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When Can I Request a Child Custody Order Modification in Texas? 

Posted on in Family Law

Galveston County Child Custody LawyerWhen parents of minor children in Texas create a child custody order or parenting plan, they agree to abide by the terms of the parenting plan under threat of court sanctions. This helps keep the children’s lives predictable and ensures parents do not experience unnecessary conflict over ever-changing schedules. But when a parent moves, gets a new job, or otherwise has a significant change in circumstances, an existing custody order may no longer be workable. Although Texas courts are wary of changing child custody orders frequently, especially if it appears a parent may be requesting a change to harass the other parent, there are certainly times when such a change is justifiable. 

Do We Need to Go to Court to Change Our Custody Order? 

If the changes to your custody arrangement are minor and you get along well with your child’s other parent, you may be able to agree to make adjustments without going to court. However, any agreement you come to is not enforceable and, if your child’s other parent is manipulative or abusive, an agreement outside of court may expose you to the risk of conflict. If you and the other parent cannot agree, you must both follow the existing order until it is successfully modified.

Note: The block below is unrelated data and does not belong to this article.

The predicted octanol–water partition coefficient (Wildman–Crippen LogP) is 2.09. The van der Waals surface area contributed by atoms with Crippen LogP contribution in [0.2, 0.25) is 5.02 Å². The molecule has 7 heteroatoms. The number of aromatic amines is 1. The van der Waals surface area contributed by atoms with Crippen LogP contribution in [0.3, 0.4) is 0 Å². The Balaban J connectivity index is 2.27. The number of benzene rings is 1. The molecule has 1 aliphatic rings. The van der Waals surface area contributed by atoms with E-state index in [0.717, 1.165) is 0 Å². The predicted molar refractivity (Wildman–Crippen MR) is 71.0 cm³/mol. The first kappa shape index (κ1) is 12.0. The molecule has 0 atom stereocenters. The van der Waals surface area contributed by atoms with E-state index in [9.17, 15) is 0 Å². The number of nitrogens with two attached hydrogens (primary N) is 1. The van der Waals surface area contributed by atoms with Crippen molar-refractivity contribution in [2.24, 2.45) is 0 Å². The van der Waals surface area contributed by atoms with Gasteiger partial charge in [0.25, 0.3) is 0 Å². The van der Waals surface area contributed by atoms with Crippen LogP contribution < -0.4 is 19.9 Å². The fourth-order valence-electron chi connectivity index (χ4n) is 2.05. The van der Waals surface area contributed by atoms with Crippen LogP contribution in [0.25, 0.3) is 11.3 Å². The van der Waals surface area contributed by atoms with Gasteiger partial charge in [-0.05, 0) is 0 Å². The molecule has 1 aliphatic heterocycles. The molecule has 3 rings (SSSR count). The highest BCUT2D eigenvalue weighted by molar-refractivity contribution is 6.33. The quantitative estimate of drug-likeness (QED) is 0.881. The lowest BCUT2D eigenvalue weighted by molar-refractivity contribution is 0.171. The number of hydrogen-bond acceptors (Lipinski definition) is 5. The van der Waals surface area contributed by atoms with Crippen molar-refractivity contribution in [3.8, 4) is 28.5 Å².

Suit Affecting the Parent-Child Relationship

A petition to change a custody order is called a suit affecting the parent-child relationship, or SAPCR. An SAPCR must be filed in the court where your divorce or custody order was originally granted unless the child has moved. If you agree with the other parent about changes to the custody order, the petition can be completed as soon as the court approves it. 

However, if you do not agree, you will both need to appear before a judge and argue that your proposed modification is justified and would be in the child's best interests. When considering whether a change would be in the child’s best interests, judges will consider many factors, including: 

  • The child’s preferences, if age appropriate

  • The child’s relationship with each parent

  • The child’s integration and comfort in his school and community

  • The material circumstances of the parents 

  • The parents’ marital status

  • Whether a parental relocation is necessary 

  • Whether abuse or neglect has occurred or is ongoing

An attorney can help you gather evidence and construct a strong argument that your proposed modification is in your child’s best interests. 

Contact a Galveston County Child Custody Attorney

Life brings frequent changes, especially with young children. If your parenting plan is no longer working for you and your family, consider getting the help of an experienced Galveston child custody modification lawyer with Daniel R. Bacalis, P.C.. We can help you explore your options in a free consultation and determine how to approach the modification process in a way that puts your children’s needs first. Call us today at 409-392-1511



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